On Jan 29 and Feb 5th the Institute of Engineering Education and Innovation (IEEI) at Texas A&M University conducted a two day workshop, organized by Dr. Tracy Hammond, Director, IEEI, Texas A&M University on the topic ‘’Gender and Racial Bias in the Tech Industry,’’ with around 35 attendees. The goal of the workshop was to gain deeper insights into the different types of bias that occur in the recruitment process for high-skilled tech workers.
Participants discussed potential interventions to identify and prevent bias, through technologies like virtual reality, augmented reality, eye-tracking and artificial intelligence-powered tools. The research team learned about the standard practices of the technology industry’s recruitment processes, how practices differ between companies, in what phases of the recruitment process does bias occur, and what types of biases occur, the different types of evidence that are produced by biased recruiting practices, and what technologies are useful for identifying and preventing this bias.
Several eminent academic and industry experts participated as presenters and facilitators. The first day started off with an introductory session by Dr. Tracy Hammond, followed by a panel discussion on tech hiring and current processes by industry experts, facilitated by Dr. Joanna Lahey, Associate Professor for the Bush School of Government and Public Service at Texas A&M University. The workshop featured presentations on building inclusive practices in the tech industry, anti-blackness in Engineering, issues in recruiting and why bias can cause a discrepancy in GPA scores, examining the benefits and drawbacks of workplace visibility among minority employees and building a culture of antiracism in the tech industry. The lunch session consisted of Dr. Theodora Chaspari facilitating discussions on veteran, race, and gender bias in tech hiring by. The second half of the workshop dealt with identifying potential tech interventions via presentations on data, algorithms, behavioral sciences, emotion recognition, virtual reality, and eye-tracking. The presentations were followed by a facilitated discussion by Dr. Sherecce Fields, Associate Professor in the Department of Psychological & Brain Sciences, on information and communication technologies that might influence behavioral decision making.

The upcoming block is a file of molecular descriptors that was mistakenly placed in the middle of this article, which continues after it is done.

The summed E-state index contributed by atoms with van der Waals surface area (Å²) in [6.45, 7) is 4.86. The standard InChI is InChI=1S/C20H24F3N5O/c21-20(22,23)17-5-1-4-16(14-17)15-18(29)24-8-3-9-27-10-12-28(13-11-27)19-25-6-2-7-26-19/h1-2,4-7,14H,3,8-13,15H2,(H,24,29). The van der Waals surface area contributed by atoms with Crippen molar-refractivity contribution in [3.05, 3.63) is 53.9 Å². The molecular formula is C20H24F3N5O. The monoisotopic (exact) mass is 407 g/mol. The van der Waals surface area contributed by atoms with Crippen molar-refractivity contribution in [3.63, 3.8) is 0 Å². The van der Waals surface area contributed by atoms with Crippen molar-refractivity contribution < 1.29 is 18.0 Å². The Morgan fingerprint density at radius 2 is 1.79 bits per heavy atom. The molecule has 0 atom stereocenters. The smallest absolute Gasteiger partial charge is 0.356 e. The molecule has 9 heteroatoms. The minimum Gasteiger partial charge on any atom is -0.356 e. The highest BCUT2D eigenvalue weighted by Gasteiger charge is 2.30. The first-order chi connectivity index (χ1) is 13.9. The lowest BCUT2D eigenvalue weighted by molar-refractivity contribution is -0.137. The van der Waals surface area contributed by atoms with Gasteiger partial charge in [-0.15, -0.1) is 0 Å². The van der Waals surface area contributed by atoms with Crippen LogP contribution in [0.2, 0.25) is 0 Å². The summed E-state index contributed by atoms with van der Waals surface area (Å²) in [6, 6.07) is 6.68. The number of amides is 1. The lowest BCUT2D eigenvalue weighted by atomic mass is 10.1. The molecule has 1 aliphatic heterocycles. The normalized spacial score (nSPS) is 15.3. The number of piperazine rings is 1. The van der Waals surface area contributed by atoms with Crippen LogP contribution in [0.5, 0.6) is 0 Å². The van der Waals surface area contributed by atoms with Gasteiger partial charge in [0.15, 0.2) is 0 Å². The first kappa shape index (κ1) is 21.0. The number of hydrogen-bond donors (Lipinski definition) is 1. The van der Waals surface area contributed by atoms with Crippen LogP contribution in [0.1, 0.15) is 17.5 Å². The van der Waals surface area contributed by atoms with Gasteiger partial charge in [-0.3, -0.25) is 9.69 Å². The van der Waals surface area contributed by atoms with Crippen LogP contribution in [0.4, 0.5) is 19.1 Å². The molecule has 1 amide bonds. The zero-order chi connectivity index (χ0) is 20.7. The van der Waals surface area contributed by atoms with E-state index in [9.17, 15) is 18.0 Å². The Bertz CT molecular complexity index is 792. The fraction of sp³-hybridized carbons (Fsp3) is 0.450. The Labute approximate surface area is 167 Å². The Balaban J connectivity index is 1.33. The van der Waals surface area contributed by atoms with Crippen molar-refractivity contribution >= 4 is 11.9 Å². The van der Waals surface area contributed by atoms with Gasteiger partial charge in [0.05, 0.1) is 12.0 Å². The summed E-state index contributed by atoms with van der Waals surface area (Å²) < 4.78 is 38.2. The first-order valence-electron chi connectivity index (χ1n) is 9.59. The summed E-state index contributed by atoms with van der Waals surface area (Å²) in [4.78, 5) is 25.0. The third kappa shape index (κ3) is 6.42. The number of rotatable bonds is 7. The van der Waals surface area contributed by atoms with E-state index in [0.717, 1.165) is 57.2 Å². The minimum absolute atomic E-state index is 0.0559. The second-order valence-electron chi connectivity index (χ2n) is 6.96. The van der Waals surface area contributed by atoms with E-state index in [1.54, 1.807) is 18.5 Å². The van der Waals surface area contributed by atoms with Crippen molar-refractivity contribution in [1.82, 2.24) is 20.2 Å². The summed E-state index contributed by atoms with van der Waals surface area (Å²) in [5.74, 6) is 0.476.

Day two of the workshop consisted of a facilitated brainstorming session by Dr. Jennifer PeeksMease, Assistant Professor in the School of Communication Studies at James Madison University, and Dr. Edna Chun, Lecturer, School of Professional Studies at Columbia University. Participants were split into four groups and discussed strategies on how technology can be used to make the biggest difference and support the future. Ideas on what could be used to replace the resume, what information should essentially be on a resume, how can people’s unique skills be represented beyond their technical qualifications, how VR could be used to interact with diverse people, and getting feedback as the hiring manager were discussed among several others.
The lunch session included a presentation on Gender Bias in Stem: Sexism in the Classroom and Beyond by Dr. Joe Feagin, Department of Sociology, Texas A&M University & Dr. Melissa Ochoa, Sociology and Diversity Fellow & Founder, Sociology Graduate Student Mentoring & Academic Development. The second half of the day was facilitated by Dr. Karan Watson, Regents Professor, Department of Electrical & Computer Engineering and the participants discussed how they would work together, who would be interested in being a part of the solution going forward, how tech companies can participate and what tech companies would essentially need to collaborate with the researchers effectively on this project.